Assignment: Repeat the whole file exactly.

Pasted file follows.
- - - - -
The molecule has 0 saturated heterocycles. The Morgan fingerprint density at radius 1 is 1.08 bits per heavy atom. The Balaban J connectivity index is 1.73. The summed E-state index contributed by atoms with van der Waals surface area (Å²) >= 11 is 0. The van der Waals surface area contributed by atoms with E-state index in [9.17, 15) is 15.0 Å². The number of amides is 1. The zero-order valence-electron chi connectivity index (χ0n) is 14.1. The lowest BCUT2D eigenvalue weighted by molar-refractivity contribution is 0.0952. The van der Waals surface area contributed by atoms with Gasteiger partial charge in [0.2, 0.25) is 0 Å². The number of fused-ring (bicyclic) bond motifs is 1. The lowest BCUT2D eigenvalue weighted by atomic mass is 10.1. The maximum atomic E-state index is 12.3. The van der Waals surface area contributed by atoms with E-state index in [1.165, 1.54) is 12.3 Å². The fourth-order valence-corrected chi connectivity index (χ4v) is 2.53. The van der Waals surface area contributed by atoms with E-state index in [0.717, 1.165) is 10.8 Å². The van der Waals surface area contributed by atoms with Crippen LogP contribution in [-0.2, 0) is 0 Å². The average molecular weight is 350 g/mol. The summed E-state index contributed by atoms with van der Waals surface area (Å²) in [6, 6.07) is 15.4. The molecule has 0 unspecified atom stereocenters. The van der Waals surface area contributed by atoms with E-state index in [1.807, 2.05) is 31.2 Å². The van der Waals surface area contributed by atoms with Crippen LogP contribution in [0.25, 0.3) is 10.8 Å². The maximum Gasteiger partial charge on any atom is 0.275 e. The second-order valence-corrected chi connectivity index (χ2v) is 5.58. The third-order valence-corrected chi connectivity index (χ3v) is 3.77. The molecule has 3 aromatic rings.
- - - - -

The molecule has 0 saturated heterocycles. The Morgan fingerprint density at radius 1 is 1.08 bits per heavy atom. The Balaban J connectivity index is 1.73. The summed E-state index contributed by atoms with van der Waals surface area (Å²) >= 11 is 0. The van der Waals surface area contributed by atoms with E-state index in [9.17, 15) is 15.0 Å². The number of amides is 1. The zero-order valence-electron chi connectivity index (χ0n) is 14.1. The lowest BCUT2D eigenvalue weighted by molar-refractivity contribution is 0.0952. The van der Waals surface area contributed by atoms with Gasteiger partial charge in [0.2, 0.25) is 0 Å². The number of fused-ring (bicyclic) bond motifs is 1. The lowest BCUT2D eigenvalue weighted by atomic mass is 10.1. The maximum atomic E-state index is 12.3. The van der Waals surface area contributed by atoms with E-state index in [1.165, 1.54) is 12.3 Å². The fourth-order valence-corrected chi connectivity index (χ4v) is 2.53. The van der Waals surface area contributed by atoms with E-state index in [0.717, 1.165) is 10.8 Å². The van der Waals surface area contributed by atoms with Crippen LogP contribution in [-0.2, 0) is 0 Å². The average molecular weight is 350 g/mol. The summed E-state index contributed by atoms with van der Waals surface area (Å²) in [6, 6.07) is 15.4. The molecule has 0 unspecified atom stereocenters. The van der Waals surface area contributed by atoms with E-state index in [1.807, 2.05) is 31.2 Å². The van der Waals surface area contributed by atoms with Crippen LogP contribution in [0.25, 0.3) is 10.8 Å². The maximum Gasteiger partial charge on any atom is 0.275 e. The second-order valence-corrected chi connectivity index (χ2v) is 5.58. The third-order valence-corrected chi connectivity index (χ3v) is 3.77. The molecule has 3 aromatic rings.